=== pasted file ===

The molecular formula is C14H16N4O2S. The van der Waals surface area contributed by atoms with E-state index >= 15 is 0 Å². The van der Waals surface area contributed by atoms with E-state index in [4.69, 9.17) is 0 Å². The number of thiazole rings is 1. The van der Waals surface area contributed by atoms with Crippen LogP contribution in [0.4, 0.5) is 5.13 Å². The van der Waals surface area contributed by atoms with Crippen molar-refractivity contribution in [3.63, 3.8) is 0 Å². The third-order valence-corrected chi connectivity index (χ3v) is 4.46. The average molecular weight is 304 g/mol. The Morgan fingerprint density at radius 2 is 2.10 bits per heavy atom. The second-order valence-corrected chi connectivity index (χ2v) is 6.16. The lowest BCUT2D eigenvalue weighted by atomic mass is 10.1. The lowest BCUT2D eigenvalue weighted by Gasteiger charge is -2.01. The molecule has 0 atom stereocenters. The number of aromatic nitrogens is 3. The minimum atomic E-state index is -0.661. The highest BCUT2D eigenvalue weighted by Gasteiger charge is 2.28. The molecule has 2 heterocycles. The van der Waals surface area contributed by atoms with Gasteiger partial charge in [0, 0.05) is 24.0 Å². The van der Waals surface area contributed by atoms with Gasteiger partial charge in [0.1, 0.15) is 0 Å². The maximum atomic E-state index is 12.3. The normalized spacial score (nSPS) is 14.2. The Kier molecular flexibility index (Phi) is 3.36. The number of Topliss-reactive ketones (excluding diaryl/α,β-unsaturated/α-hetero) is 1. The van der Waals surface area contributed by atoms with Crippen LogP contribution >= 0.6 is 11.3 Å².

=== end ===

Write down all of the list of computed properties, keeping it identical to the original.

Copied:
The molecular formula is C14H16N4O2S. The van der Waals surface area contributed by atoms with E-state index >= 15 is 0 Å². The van der Waals surface area contributed by atoms with E-state index in [4.69, 9.17) is 0 Å². The number of thiazole rings is 1. The van der Waals surface area contributed by atoms with Crippen LogP contribution in [0.4, 0.5) is 5.13 Å². The van der Waals surface area contributed by atoms with Crippen molar-refractivity contribution in [3.63, 3.8) is 0 Å². The third-order valence-corrected chi connectivity index (χ3v) is 4.46. The average molecular weight is 304 g/mol. The Morgan fingerprint density at radius 2 is 2.10 bits per heavy atom. The second-order valence-corrected chi connectivity index (χ2v) is 6.16. The lowest BCUT2D eigenvalue weighted by atomic mass is 10.1. The lowest BCUT2D eigenvalue weighted by Gasteiger charge is -2.01. The molecule has 0 atom stereocenters. The number of aromatic nitrogens is 3. The minimum atomic E-state index is -0.661. The highest BCUT2D eigenvalue weighted by Gasteiger charge is 2.28. The molecule has 2 heterocycles. The van der Waals surface area contributed by atoms with Gasteiger partial charge in [0, 0.05) is 24.0 Å². The van der Waals surface area contributed by atoms with Gasteiger partial charge in [0.1, 0.15) is 0 Å². The maximum atomic E-state index is 12.3. The normalized spacial score (nSPS) is 14.2. The Kier molecular flexibility index (Phi) is 3.36. The number of Topliss-reactive ketones (excluding diaryl/α,β-unsaturated/α-hetero) is 1. The van der Waals surface area contributed by atoms with Crippen LogP contribution >= 0.6 is 11.3 Å².